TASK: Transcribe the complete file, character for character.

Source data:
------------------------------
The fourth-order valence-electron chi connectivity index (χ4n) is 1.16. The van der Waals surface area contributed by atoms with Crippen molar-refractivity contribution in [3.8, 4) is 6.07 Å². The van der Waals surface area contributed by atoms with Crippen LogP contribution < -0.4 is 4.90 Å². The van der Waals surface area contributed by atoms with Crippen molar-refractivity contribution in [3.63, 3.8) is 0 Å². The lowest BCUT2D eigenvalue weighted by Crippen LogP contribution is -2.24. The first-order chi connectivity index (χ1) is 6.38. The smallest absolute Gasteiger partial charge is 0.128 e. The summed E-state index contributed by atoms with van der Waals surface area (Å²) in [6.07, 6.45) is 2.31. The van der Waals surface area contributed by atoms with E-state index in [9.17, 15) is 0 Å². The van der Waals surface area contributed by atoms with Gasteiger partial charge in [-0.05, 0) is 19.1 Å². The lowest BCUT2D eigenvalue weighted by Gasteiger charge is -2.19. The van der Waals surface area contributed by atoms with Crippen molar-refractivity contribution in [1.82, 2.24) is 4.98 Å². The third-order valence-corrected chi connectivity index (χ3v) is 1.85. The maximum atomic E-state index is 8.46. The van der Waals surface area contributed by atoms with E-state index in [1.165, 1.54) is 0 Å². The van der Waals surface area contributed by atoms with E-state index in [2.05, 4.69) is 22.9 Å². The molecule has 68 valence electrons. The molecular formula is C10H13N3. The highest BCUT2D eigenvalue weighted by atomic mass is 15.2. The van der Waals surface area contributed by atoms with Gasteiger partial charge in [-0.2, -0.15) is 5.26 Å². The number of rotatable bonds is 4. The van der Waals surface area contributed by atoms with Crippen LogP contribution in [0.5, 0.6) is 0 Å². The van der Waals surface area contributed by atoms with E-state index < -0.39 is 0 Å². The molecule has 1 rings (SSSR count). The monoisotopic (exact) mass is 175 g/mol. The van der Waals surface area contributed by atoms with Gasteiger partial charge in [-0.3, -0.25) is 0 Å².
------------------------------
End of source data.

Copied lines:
The fourth-order valence-electron chi connectivity index (χ4n) is 1.16. The van der Waals surface area contributed by atoms with Crippen molar-refractivity contribution in [3.8, 4) is 6.07 Å². The van der Waals surface area contributed by atoms with Crippen LogP contribution < -0.4 is 4.90 Å². The van der Waals surface area contributed by atoms with Crippen molar-refractivity contribution in [3.63, 3.8) is 0 Å². The lowest BCUT2D eigenvalue weighted by Crippen LogP contribution is -2.24. The first-order chi connectivity index (χ1) is 6.38. The smallest absolute Gasteiger partial charge is 0.128 e. The summed E-state index contributed by atoms with van der Waals surface area (Å²) in [6.07, 6.45) is 2.31. The van der Waals surface area contributed by atoms with E-state index in [9.17, 15) is 0 Å². The van der Waals surface area contributed by atoms with Gasteiger partial charge in [-0.05, 0) is 19.1 Å². The lowest BCUT2D eigenvalue weighted by Gasteiger charge is -2.19. The van der Waals surface area contributed by atoms with Crippen molar-refractivity contribution in [1.82, 2.24) is 4.98 Å². The third-order valence-corrected chi connectivity index (χ3v) is 1.85. The maximum atomic E-state index is 8.46. The van der Waals surface area contributed by atoms with E-state index in [1.165, 1.54) is 0 Å². The van der Waals surface area contributed by atoms with E-state index in [2.05, 4.69) is 22.9 Å². The molecule has 68 valence electrons. The molecular formula is C10H13N3. The highest BCUT2D eigenvalue weighted by atomic mass is 15.2. The van der Waals surface area contributed by atoms with Gasteiger partial charge in [-0.2, -0.15) is 5.26 Å². The number of rotatable bonds is 4. The van der Waals surface area contributed by atoms with Crippen LogP contribution in [0.5, 0.6) is 0 Å². The van der Waals surface area contributed by atoms with E-state index < -0.39 is 0 Å². The molecule has 1 rings (SSSR count). The monoisotopic (exact) mass is 175 g/mol. The van der Waals surface area contributed by atoms with Gasteiger partial charge in [-0.3, -0.25) is 0 Å².